Two Stroke Engine-Definition, Parts, Working, And Applications
The two stroke engine is a type of heat engine that is able to complete one energy cycle in just two strokes. The 4-stroke engine requires 4 strokes of the piston to complete the power/energy cycle within two turns of the crankshaft, but its working is the opposite of that.
- Two stroke engine
- Parts of Two stroke Engine
- Working Principle of Two stroke Engine
- Applications of Two Stroke Engine
- Related FAQs
Two stroke engine
A two stroke cycle engine is an internal combustion engine that completes a power cycle in only two strokes, this cycle is completed in one revolution of the crankshaft.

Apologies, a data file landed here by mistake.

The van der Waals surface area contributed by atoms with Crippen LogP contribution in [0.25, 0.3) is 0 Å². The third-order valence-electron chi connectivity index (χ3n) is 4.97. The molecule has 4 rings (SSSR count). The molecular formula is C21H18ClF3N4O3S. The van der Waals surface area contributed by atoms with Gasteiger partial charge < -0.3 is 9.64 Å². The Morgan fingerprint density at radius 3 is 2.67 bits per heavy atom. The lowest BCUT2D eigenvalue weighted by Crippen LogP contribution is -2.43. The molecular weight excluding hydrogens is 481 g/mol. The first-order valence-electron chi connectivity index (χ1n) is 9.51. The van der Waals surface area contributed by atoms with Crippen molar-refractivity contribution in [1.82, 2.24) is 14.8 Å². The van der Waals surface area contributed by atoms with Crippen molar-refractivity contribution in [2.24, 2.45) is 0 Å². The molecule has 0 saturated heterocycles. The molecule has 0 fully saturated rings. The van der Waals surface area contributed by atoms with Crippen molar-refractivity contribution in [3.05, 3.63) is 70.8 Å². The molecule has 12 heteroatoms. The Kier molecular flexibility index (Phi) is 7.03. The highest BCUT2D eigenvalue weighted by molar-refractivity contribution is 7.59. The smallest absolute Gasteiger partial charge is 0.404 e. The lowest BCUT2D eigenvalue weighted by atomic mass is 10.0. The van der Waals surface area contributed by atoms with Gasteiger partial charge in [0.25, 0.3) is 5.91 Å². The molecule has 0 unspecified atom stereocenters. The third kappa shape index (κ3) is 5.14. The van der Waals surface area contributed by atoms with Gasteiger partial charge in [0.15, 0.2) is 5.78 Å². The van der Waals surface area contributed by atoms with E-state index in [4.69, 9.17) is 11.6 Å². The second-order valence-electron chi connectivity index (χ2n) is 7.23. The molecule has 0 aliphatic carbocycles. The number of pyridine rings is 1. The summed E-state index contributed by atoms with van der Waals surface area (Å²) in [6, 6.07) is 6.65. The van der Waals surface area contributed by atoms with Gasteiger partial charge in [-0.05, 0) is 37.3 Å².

A four-stroke engine requires four strokes of the pistons in order to complete a power cycle. In a two-stroke engine, the end of the combustion stroke and the beginning of the compression stroke occur at the same time. At the same time, both the intake and exhaust cycles happen.
Two-stroke engines are more efficient than four-stroke engines because they are less complicated to build and require fewer moving parts.
Generally, a 2-stroke petrol engine only converts 20% of the chemical (fuel) power into mechanical power. Only 15% of the total energy input to the engine is used to move the vehicle, while the remaining 85% goes to waste.
Parts of Two stroke Engine
These are some major parts of two stroke engine:
- Cylinder head
- Connecting rod
- Spark plug
The cylinder is constructed of cast iron of a 2-stroke engine. A cylinder is a very important part of an internal combustion engine. This cylinder is also called the combustion chamber.